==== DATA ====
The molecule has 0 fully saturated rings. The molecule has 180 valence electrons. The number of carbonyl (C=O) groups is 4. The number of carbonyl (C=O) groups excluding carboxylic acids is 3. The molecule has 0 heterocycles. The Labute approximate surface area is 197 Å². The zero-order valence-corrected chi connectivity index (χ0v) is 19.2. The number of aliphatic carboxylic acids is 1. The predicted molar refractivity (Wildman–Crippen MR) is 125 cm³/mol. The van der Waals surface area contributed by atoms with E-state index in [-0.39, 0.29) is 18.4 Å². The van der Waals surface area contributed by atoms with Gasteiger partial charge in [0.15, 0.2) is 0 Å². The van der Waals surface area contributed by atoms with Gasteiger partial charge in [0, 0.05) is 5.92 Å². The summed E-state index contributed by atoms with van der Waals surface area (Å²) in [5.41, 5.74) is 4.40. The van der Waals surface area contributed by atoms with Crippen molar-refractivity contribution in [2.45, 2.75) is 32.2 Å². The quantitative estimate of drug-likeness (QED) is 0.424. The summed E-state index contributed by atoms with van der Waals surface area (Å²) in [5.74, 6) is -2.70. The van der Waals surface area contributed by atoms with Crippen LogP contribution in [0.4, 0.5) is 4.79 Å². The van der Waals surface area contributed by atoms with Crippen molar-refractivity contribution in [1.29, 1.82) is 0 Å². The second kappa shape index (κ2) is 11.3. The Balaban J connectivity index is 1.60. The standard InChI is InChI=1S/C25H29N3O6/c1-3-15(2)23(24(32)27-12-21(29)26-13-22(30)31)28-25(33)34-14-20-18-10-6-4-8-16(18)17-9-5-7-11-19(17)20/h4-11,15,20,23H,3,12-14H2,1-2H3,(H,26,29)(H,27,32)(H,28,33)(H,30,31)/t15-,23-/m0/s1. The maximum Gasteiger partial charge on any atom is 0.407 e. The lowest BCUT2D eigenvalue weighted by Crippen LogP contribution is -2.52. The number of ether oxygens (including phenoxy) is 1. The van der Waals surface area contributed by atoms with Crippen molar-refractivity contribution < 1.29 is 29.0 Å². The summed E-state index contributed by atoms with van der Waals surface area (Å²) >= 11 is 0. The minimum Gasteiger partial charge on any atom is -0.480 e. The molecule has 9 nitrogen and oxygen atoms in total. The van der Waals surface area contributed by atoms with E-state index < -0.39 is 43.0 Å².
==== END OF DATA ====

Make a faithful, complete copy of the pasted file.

The molecule has 0 fully saturated rings. The molecule has 180 valence electrons. The number of carbonyl (C=O) groups is 4. The number of carbonyl (C=O) groups excluding carboxylic acids is 3. The molecule has 0 heterocycles. The Labute approximate surface area is 197 Å². The zero-order valence-corrected chi connectivity index (χ0v) is 19.2. The number of aliphatic carboxylic acids is 1. The predicted molar refractivity (Wildman–Crippen MR) is 125 cm³/mol. The van der Waals surface area contributed by atoms with E-state index in [-0.39, 0.29) is 18.4 Å². The van der Waals surface area contributed by atoms with Gasteiger partial charge in [0.15, 0.2) is 0 Å². The van der Waals surface area contributed by atoms with Gasteiger partial charge in [0, 0.05) is 5.92 Å². The summed E-state index contributed by atoms with van der Waals surface area (Å²) in [5.41, 5.74) is 4.40. The van der Waals surface area contributed by atoms with Crippen molar-refractivity contribution in [2.45, 2.75) is 32.2 Å². The quantitative estimate of drug-likeness (QED) is 0.424. The summed E-state index contributed by atoms with van der Waals surface area (Å²) in [5.74, 6) is -2.70. The van der Waals surface area contributed by atoms with Crippen LogP contribution in [0.4, 0.5) is 4.79 Å². The van der Waals surface area contributed by atoms with Crippen molar-refractivity contribution in [1.29, 1.82) is 0 Å². The second kappa shape index (κ2) is 11.3. The Balaban J connectivity index is 1.60. The standard InChI is InChI=1S/C25H29N3O6/c1-3-15(2)23(24(32)27-12-21(29)26-13-22(30)31)28-25(33)34-14-20-18-10-6-4-8-16(18)17-9-5-7-11-19(17)20/h4-11,15,20,23H,3,12-14H2,1-2H3,(H,26,29)(H,27,32)(H,28,33)(H,30,31)/t15-,23-/m0/s1. The maximum Gasteiger partial charge on any atom is 0.407 e. The lowest BCUT2D eigenvalue weighted by Crippen LogP contribution is -2.52. The number of ether oxygens (including phenoxy) is 1. The van der Waals surface area contributed by atoms with Crippen molar-refractivity contribution < 1.29 is 29.0 Å². The summed E-state index contributed by atoms with van der Waals surface area (Å²) >= 11 is 0. The minimum Gasteiger partial charge on any atom is -0.480 e. The molecule has 9 nitrogen and oxygen atoms in total. The van der Waals surface area contributed by atoms with E-state index < -0.39 is 43.0 Å².